Hot spots

Working on your first sex scene? Here are three simple steps to writing erotica.
By Minal Hajratwala | Published: December 30, 2013


StatueIf you write about grown-up characters for grown-up readers, sooner or later, you’ll need a touch of sex. Crafting a raunchy, intimate or downright dirty erotic scene is excellent practice even if you’re not sketching 50 shades of anything.

Here’s how to sharpen your skills by trying your hand at a realistic, physically and emotionally engaging scene that excites your reader’s senses.

1. Use your words.

It’s easy to be clichéd, vague or unintentionally ridiculous when writing sex. Squeezed into a pair of skinny jeans, nice nates and bodacious booty look exactly the same but in prose, there’s a big difference. As writers, we need to overcome inhibition and find the right terminology to control the mood and characters we’re creating.

When I teach smut writing, I ask workshop participants to generate a vast vocabulary. Everyone shouts out words – body parts, verbs, acts – and we scribble them up on the walls. (I always learn a new term!)

You can do this on your own or with a writing buddy: List every word you can think of related to sex.

Now, mark which words you’re most comfortable with and that suit your story best. Then challenge yourself: Try a 10-minute freewrite using words you wouldn’t normally use because they’re too naughty, clinical or just ew. You’ll be surprised what shows up.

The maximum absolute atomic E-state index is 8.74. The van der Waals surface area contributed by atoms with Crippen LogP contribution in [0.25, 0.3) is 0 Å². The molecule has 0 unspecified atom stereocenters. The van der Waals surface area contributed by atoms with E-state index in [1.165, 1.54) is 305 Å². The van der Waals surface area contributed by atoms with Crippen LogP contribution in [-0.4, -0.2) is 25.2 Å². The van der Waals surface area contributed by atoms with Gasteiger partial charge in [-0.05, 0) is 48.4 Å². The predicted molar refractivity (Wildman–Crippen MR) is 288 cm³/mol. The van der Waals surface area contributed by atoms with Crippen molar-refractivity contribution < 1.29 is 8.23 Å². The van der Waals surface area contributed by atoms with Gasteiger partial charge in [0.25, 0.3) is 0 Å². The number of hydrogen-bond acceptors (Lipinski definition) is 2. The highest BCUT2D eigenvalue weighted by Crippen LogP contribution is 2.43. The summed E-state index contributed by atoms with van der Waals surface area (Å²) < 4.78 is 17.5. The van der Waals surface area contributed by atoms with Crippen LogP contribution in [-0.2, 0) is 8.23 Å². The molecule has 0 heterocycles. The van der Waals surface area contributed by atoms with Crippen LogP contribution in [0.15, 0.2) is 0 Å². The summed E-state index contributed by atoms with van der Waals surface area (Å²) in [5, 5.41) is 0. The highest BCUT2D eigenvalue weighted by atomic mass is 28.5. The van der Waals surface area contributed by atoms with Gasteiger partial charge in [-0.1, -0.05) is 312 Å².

Getting comfortable and specific with a range of words will not only expand your toolbox, but also will help you avoid clichés and confusion. No matter how skilled your hero is at nuzzling a nub, your reader will be irritated if she or he can’t tell whether you mean ear, clitoris or the stylus of his smartphone.

2. Know your hot spots.

The range of human sexuality is immense, with more hidden nooks and crannies than a swingers’ convention. The way to break through conventional ideas of what’s “allowed” to be written – and what’s allowed to be sexy – is to tap into what’s interesting to you about sexuality. Learn what gets you and your characters juiced. Then be willing to go there.

Try it: Think of one of the most sexually exciting moments you’ve experienced or witnessed. Jot down a few notes about what made it so amazing. Notice if there’s shame attached to the memory and whether that shame enhances or deflates the intensity.

Now create a character who is nothing like you or anyone involved. (Look, you’re the emperor – no one can see you naked now!) Change a couple of other identifying details, too: not red rose petals but white tulips.

Write a scene in which your character gets to experience the moment. Make it as detailed as possible, drawing from the energy of your own memory.

3. Revise for the win. 

A couple of years ago, I asked Tananarive Due and Steven Barnes – the wife-and-husband duo behind the steamy Tennyson Hardwick series of detective novels – about their secret to co-writing hot scenes. After a couple of giggly jokes about “practice,” they confessed that it was all about revision. A partner comes in handy in more ways than one.

Write it, read it, share it: Is anything confusing, silly, anatomically improbable? As in any sexy situation, listening is the key to turning up the heat. Then fix it.

Minal Hajratwala is a writing coach, author, editor of an anthology of queer stories and co-founder of The (Great) Indian Poetry Collective press.